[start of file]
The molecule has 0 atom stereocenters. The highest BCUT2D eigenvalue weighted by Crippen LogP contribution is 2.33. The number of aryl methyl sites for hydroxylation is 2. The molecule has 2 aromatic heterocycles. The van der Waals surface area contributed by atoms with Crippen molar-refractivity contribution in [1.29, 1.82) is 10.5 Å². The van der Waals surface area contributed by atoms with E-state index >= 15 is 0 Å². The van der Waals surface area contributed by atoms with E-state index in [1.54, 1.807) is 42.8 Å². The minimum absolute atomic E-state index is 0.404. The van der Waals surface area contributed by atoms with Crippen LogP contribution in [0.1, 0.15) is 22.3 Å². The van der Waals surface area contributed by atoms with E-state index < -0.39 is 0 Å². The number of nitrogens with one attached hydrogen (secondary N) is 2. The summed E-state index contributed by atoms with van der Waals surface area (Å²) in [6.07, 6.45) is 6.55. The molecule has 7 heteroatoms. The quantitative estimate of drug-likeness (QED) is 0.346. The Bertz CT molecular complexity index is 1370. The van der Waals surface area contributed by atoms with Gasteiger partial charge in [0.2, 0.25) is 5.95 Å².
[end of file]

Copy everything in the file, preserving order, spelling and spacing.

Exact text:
The molecule has 0 atom stereocenters. The highest BCUT2D eigenvalue weighted by Crippen LogP contribution is 2.33. The number of aryl methyl sites for hydroxylation is 2. The molecule has 2 aromatic heterocycles. The van der Waals surface area contributed by atoms with Crippen molar-refractivity contribution in [1.29, 1.82) is 10.5 Å². The van der Waals surface area contributed by atoms with E-state index >= 15 is 0 Å². The van der Waals surface area contributed by atoms with E-state index in [1.54, 1.807) is 42.8 Å². The minimum absolute atomic E-state index is 0.404. The van der Waals surface area contributed by atoms with Crippen LogP contribution in [0.1, 0.15) is 22.3 Å². The van der Waals surface area contributed by atoms with E-state index < -0.39 is 0 Å². The number of nitrogens with one attached hydrogen (secondary N) is 2. The summed E-state index contributed by atoms with van der Waals surface area (Å²) in [6.07, 6.45) is 6.55. The molecule has 7 heteroatoms. The quantitative estimate of drug-likeness (QED) is 0.346. The Bertz CT molecular complexity index is 1370. The van der Waals surface area contributed by atoms with Gasteiger partial charge in [0.2, 0.25) is 5.95 Å².